Social cognition is defined as a set of cognitive and emotional abilities which people use predominantly in social situations. Thus, it may be described as the array of mental processes involved in perceiving, remembering and processing information about social interactions. These processes enable us to understand oneself and others, control oneself and interact with others. A wide array of abilities is involved in social cognition, such as cognitive and affective Theory of Mind (ToM), empathy, and emotion regulation. Human social interaction relies on the ability to recognise and identify social cues as well as emotional cues such as facial expressions and prosody. Social cognition deficits have been tied to poor social competence, interpersonal functioning and communication. Parkinson’s disease (PD) is a progressive neurodegenerative disease associated mainly with the degeneration of dopamine neurons in the substantia nigra pars compacta. The pattern of degeneration starts from the dorsal striatum and then extends further to ventral parts when the disease progresses. In recent years a gradual modification of the definition of PD has been established, from a classical movement disorder to a multi-system neurodegenerative disease. Similarly the focus has shifted from motor symptoms to include a range of disabling non-motor symptoms such as sleep disturbances, cognitive decline, neuropsychiatric symptoms and autonomic dysfunction. Although highly disabling and impactful on quality of life, non-motor symptoms have only recently become the focus of medical treatment. Some studies have pointed out the existence of impairments of some social cognitive abilities in patients with PD. These studies have examined the relationship between dopaminergic pathways, social cognitive skills and cognitive decline with a particular emphasis on executive functioning. The results, although still not fully consistent, point to a dysfunction of some social cognitive skills. Given the impact of social cognition on the quality of life of patients with PD and possible implications in the course of treatment, the aim of the present work is to examine evidence on impairment of social cognition in patients with PD.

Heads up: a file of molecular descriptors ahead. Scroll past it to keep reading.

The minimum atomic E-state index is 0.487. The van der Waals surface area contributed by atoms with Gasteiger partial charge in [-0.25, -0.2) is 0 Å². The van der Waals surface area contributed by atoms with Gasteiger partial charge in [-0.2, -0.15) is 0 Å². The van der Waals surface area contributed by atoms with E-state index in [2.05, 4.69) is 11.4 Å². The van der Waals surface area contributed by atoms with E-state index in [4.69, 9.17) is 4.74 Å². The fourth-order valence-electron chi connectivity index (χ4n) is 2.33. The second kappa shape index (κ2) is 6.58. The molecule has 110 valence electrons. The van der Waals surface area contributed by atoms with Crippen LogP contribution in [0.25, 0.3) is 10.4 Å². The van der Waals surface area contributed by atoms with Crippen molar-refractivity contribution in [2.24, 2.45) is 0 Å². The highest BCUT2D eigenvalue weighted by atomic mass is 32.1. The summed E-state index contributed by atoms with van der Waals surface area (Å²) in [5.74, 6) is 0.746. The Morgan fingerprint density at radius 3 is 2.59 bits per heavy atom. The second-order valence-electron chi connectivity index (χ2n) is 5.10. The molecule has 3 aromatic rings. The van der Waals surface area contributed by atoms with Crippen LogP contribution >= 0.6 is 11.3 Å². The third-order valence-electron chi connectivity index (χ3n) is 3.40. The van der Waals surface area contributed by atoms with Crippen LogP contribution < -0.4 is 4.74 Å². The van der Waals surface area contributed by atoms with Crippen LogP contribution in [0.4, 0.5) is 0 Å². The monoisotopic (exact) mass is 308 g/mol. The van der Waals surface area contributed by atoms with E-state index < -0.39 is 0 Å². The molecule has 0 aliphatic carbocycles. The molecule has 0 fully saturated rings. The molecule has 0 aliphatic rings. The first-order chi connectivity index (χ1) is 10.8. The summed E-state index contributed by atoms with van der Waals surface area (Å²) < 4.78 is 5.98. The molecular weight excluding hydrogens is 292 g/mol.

Parkinson’s Disease: Clinical Profile and Social Cognition

MITKOVA, ANTONIA;ARDITO, Rita Debora Bianca;CASTELLI, Lorys;AZZARO, CORRADO;ADENZATO, Mauro;ENRICI, Ivan
2017

Abstract

Social cognition is defined as a set of cognitive and emotional abilities which people use predominantly in social situations. Thus, it may be described as the array of mental processes involved in perceiving, remembering and processing information about social interactions. These processes enable us to understand oneself and others, control oneself and interact with others. A wide array of abilities is involved in social cognition, such as cognitive and affective Theory of Mind (ToM), empathy, and emotion regulation. Human social interaction relies on the ability to recognise and identify social cues as well as emotional cues such as facial expressions and prosody. Social cognition deficits have been tied to poor social competence, interpersonal functioning and communication. Parkinson’s disease (PD) is a progressive neurodegenerative disease associated mainly with the degeneration of dopamine neurons in the substantia nigra pars compacta. The pattern of degeneration starts from the dorsal striatum and then extends further to ventral parts when the disease progresses. In recent years a gradual modification of the definition of PD has been established, from a classical movement disorder to a multi-system neurodegenerative disease. Similarly the focus has shifted from motor symptoms to include a range of disabling non-motor symptoms such as sleep disturbances, cognitive decline, neuropsychiatric symptoms and autonomic dysfunction. Although highly disabling and impactful on quality of life, non-motor symptoms have only recently become the focus of medical treatment. Some studies have pointed out the existence of impairments of some social cognitive abilities in patients with PD. These studies have examined the relationship between dopaminergic pathways, social cognitive skills and cognitive decline with a particular emphasis on executive functioning. The results, although still not fully consistent, point to a dysfunction of some social cognitive skills. Given the impact of social cognition on the quality of life of patients with PD and possible implications in the course of treatment, the aim of the present work is to examine evidence on impairment of social cognition in patients with PD.
Neurodegenerative Diseases: Overview, Perspectives and Emerging Treatments
Nova Science
35
69
978-1-53612-247-3
Mitkova, Antonia; Rita B. Ardito, ; Castelli, Lorys; Azzaro, Corrado; Adenzato, Mauro; Enrici, Ivan
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Utilizza questo identificativo per citare o creare un link a questo documento: http://hdl.handle.net/2318/1639390
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